Ethier’s solution is to make video unavailable not only during games, but in the three hours before and one hour after them.

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“When I came into the league, we had one little video room with two screens in it and it was a blurry KCAL feed of the game coming from the truck,” he said. “And then all of a sudden, a couple years later, you come back and there’s six screens in there, five TVs, zoom-in, 27 cameras you can access, all this stuff. Then they start putting up launch angles and the velocities and the spins and all this stuff.”

Ethier repeated his disdain for analytics.

“Just let players play,” he said.

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Desire by the front offices to control games, he believes, is ruining the sport.

“There are still star players, but not across teams anymore,” he said. “On some teams, they’re just all platoon. We’re lucky enough to be a part of the Dodgers, where we have Cody Bellinger and Mookie Betts now. But name that player on the Diamondbacks. Name that player on the Pittsburgh Pirates. They’re all-platoon teams.”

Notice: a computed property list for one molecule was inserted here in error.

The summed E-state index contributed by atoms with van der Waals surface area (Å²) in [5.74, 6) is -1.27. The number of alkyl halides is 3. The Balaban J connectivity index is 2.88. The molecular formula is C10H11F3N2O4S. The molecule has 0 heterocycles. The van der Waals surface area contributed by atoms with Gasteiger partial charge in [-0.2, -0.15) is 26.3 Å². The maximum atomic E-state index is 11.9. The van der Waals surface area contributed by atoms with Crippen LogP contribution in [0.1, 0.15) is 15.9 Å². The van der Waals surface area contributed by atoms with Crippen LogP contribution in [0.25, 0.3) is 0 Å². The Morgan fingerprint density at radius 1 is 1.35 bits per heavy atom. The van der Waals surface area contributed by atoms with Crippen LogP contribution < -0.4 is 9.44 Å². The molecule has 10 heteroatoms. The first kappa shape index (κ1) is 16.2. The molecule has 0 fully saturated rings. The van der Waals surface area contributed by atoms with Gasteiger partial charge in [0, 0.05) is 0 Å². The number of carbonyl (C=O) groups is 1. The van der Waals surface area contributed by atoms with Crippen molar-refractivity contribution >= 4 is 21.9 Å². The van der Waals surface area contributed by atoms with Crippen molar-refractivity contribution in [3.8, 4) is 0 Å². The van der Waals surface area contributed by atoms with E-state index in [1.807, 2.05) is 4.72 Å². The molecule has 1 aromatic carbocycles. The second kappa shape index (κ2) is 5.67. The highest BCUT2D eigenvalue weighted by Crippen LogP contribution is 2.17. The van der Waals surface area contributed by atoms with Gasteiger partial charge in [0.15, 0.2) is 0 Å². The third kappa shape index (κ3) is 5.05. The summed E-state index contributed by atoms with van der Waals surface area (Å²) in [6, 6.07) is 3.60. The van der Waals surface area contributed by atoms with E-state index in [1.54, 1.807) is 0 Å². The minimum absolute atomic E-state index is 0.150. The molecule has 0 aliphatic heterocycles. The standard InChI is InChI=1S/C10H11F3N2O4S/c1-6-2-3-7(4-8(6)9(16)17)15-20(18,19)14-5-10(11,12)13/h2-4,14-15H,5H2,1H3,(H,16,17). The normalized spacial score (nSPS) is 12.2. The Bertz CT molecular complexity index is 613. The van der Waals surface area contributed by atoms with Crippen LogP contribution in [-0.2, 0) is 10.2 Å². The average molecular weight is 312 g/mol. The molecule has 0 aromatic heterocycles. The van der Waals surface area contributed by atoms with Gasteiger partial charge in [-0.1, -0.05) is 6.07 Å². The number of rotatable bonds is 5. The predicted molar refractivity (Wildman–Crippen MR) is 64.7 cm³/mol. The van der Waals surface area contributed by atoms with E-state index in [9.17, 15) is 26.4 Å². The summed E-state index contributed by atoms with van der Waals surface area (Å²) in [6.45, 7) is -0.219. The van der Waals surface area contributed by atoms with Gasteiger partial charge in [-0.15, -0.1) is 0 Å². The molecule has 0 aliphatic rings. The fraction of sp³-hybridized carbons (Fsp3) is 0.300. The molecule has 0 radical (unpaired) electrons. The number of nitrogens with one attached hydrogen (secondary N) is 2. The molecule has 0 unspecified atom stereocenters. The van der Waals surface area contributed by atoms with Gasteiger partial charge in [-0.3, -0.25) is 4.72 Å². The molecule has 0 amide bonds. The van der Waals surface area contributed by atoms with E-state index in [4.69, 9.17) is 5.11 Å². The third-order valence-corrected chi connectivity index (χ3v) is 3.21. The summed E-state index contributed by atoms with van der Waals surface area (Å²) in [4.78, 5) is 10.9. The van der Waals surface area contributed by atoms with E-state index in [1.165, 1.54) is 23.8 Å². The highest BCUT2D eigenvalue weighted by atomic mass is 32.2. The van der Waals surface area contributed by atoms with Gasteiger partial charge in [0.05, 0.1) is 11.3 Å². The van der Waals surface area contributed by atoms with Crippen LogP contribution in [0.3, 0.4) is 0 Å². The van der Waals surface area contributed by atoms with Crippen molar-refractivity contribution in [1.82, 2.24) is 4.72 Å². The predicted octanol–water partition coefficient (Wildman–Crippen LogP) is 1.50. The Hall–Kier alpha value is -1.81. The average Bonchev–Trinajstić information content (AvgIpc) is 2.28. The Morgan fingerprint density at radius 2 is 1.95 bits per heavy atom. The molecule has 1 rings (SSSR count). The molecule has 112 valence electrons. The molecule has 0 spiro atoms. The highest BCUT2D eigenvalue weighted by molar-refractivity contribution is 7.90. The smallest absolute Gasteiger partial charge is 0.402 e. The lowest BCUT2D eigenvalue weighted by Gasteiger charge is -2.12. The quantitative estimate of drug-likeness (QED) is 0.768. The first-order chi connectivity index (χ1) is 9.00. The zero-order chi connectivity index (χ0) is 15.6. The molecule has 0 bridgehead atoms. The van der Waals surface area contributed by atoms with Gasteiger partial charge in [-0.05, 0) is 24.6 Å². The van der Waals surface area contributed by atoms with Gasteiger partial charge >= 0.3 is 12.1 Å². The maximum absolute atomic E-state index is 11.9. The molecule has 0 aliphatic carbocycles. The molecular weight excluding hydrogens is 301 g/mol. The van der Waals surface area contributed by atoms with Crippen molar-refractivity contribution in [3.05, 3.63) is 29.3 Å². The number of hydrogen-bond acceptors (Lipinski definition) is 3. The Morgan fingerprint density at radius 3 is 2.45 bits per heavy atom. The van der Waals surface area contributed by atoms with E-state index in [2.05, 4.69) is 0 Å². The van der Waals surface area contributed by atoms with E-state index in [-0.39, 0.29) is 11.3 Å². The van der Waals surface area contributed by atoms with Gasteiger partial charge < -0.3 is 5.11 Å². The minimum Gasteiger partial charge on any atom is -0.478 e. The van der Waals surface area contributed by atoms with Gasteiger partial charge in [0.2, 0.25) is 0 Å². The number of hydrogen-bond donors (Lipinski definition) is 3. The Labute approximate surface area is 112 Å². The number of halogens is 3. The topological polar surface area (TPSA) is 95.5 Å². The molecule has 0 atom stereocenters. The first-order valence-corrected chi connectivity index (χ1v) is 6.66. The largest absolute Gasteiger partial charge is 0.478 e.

Ethier, who plans to visit the Dodgers’ spring training camp next week, encouraged fans of the team to focus on the upcoming season instead of the championship lost to the Astros.

There’s no sign-stealing program that can replicate the excitement of a Bellinger home run, no algorithm that can re-create the feeling of watching Betts send a ball into the gap.

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“That’s a pretty good way to move on past this,” Ethier said.